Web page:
White Collar is pretty indicative of what kind of show the USA network likes to do. It's a fairly light drama with a lot of comedic elements. It relies on the charm and likeability of their main cast. It does a story of the week most of the time, but they include overarching elements because, in this modern era of ours, every show needs a mythology. Season four of White Collar is no different than any prior season, or most USA shows, in this respect.
This is not necessarily a bad thing, of course. After all, the show succeeds in terms of the charm factor and the comedic elements factor. If you are not familiar with the show, the general premise is simple enough. Tim DeKay (Bizarro Jerry!) plays Peter Burke, an FBI agent in the white-collar crime division. Matt Bomer plays Neal Caffrey, a former con man, a very successful one at that, who now, in order to avoid prison, works alongside the FBI to assist them in their criminal inviestigations. Basically, Peter and Neal team up on some tough crime to crack, they butt heads about how to handle things, elements of a con are usually involved, and in the end they succeed. Also, Tiffani Thiessen is there as Peter's wife. So, there's that.
The show relies heavily on the chemistry of DeKay and Bomer as the main stars, and they both fit into the show's tone well. A lot of the cons and schemes are entertaining to watch unfold, and by season four the show has built a nice world up and given their characters some depth. Unfortunately, sometimes the show aims for more drama or gravitas, and it often falls flat at these moments. In particular, while Bomer plays a smooth-talking con man to a tee, and is good with a quip, he cannot hit the serious, emotional moments.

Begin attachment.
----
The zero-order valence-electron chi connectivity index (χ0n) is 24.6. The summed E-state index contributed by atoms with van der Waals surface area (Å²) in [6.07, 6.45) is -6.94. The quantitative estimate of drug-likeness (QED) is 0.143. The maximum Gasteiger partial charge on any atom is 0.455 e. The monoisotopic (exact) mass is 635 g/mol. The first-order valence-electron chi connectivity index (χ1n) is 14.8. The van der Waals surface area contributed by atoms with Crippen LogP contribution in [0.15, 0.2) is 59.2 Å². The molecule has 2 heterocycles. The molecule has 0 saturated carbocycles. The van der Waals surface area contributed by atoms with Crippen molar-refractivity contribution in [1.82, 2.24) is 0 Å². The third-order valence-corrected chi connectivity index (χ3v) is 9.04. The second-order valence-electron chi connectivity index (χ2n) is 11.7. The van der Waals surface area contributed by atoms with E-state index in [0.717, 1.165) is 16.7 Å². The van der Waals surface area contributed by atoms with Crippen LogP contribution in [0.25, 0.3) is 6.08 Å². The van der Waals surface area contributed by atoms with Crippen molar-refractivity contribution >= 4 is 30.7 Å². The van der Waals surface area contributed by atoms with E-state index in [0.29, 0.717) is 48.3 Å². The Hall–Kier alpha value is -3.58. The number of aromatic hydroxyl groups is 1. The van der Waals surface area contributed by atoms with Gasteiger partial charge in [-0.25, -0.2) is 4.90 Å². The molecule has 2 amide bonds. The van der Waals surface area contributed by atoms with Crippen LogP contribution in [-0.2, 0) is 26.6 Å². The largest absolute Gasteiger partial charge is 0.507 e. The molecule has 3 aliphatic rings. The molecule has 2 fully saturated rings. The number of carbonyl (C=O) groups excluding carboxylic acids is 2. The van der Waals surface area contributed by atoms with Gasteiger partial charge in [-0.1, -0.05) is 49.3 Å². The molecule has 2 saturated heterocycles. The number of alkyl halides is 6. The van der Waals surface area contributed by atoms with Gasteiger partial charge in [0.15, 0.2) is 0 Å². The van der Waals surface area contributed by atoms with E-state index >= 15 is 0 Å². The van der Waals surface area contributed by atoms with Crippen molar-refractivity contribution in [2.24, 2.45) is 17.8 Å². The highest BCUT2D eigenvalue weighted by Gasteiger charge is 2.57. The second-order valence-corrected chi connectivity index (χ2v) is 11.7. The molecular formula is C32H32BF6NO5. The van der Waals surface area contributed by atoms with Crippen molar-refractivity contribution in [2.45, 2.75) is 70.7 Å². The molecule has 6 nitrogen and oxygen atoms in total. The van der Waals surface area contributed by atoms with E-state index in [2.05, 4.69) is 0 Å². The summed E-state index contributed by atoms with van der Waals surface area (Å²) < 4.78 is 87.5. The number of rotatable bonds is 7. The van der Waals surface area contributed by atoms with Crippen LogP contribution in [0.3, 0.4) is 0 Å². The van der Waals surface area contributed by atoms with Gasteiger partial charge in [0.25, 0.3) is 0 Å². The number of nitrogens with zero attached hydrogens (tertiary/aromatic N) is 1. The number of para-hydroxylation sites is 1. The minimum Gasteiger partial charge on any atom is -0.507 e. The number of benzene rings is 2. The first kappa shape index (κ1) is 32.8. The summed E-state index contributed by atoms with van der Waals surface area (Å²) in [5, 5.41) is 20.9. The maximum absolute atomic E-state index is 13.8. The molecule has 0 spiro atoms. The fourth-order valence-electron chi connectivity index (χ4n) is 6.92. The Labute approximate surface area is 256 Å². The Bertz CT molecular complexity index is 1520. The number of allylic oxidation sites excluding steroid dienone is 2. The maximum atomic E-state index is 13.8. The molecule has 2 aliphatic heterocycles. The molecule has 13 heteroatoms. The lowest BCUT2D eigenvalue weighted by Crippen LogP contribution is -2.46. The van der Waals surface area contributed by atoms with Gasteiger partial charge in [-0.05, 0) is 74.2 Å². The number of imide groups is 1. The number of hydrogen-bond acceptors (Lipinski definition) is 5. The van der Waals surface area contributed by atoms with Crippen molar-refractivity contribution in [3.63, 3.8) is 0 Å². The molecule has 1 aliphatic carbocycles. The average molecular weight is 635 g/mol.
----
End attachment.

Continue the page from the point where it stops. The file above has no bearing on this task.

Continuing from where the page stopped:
Anywho, season four begins with Neal and his guy Friday, Mozzie (a very good, entertaining secondary character) having finally disappeared overseas to avoid persecution and stuff. It would take too long to divulge all the mythology of the show at this point, and quite frankly a lot of it is clunky and tedious and it gets convoluted. It gives the show the drive to go beyond being a simple procedural, but it usually is just something you have to deal with. That leads to a couple of episodes of a new environment, before the show heads back to its home, New York City. It is TV, after all.
The main thrust of the fourth season involves Neal looking into his father's past and finding a conspiracy therein involving corrupt cops and corrupt politicians and other corrupt figures. It ends in a place that, not to spoil anything, is definitely a big moment, even if we pretty much know that it will all be resolved eventually. It does work as a cliffhanger, however. That being said, if you tune into season five of White Collar it probably isn't because you want to find out how they get out of this mess. It's because you like Peter and Neal and friends and their wacky adventures and cons.
That season finale is probably the high point of the season, and it is a really good episode. However, there are also a few clunkers along the way. One involves a secret underground fight club where winners get insider trading information. Another involves Bonnie and Clyde-type lovers and a piece of the Moon. The Moon! Yes, the show does get silly some of the time. Occasionally, it is too silly. When White Collar is firing on all cylinders and gets into its lane, it works really well. The jokes hit, the plot is taut, and it all wraps up elegantly. About a third of the episodes in season four work like that. Other times, it feels too silly, the jokes don't land, it tries to get too dark and serious (and can't do it), and the product placement is even more awkward than usual. About a third of the episodes do that. Basically, season four of White Collar is uneven, but overall it is a good, entertaining season of hour-long television.